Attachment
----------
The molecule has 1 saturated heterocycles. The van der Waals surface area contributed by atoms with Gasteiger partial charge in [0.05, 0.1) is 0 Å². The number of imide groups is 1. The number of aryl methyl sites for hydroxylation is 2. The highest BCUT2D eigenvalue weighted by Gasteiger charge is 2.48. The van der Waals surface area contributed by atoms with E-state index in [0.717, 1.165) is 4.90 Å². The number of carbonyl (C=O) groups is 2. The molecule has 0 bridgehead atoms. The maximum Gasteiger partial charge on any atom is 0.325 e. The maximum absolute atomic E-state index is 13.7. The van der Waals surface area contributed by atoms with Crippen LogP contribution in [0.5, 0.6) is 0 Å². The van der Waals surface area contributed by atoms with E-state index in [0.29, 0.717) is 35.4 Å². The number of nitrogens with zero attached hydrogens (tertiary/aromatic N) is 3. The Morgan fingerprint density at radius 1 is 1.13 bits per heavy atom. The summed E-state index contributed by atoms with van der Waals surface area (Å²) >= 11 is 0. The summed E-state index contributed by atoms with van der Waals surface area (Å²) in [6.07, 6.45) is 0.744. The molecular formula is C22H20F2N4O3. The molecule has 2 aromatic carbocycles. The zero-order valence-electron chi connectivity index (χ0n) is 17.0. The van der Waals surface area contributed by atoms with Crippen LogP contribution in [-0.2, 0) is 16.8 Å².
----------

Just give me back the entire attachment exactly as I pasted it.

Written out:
The molecule has 1 saturated heterocycles. The van der Waals surface area contributed by atoms with Gasteiger partial charge in [0.05, 0.1) is 0 Å². The number of imide groups is 1. The number of aryl methyl sites for hydroxylation is 2. The highest BCUT2D eigenvalue weighted by Gasteiger charge is 2.48. The van der Waals surface area contributed by atoms with E-state index in [0.717, 1.165) is 4.90 Å². The number of carbonyl (C=O) groups is 2. The molecule has 0 bridgehead atoms. The maximum Gasteiger partial charge on any atom is 0.325 e. The maximum absolute atomic E-state index is 13.7. The van der Waals surface area contributed by atoms with Crippen LogP contribution in [0.5, 0.6) is 0 Å². The van der Waals surface area contributed by atoms with E-state index in [0.29, 0.717) is 35.4 Å². The number of nitrogens with zero attached hydrogens (tertiary/aromatic N) is 3. The Morgan fingerprint density at radius 1 is 1.13 bits per heavy atom. The summed E-state index contributed by atoms with van der Waals surface area (Å²) >= 11 is 0. The summed E-state index contributed by atoms with van der Waals surface area (Å²) in [6.07, 6.45) is 0.744. The molecular formula is C22H20F2N4O3. The molecule has 2 aromatic carbocycles. The zero-order valence-electron chi connectivity index (χ0n) is 17.0. The van der Waals surface area contributed by atoms with Crippen LogP contribution in [-0.2, 0) is 16.8 Å².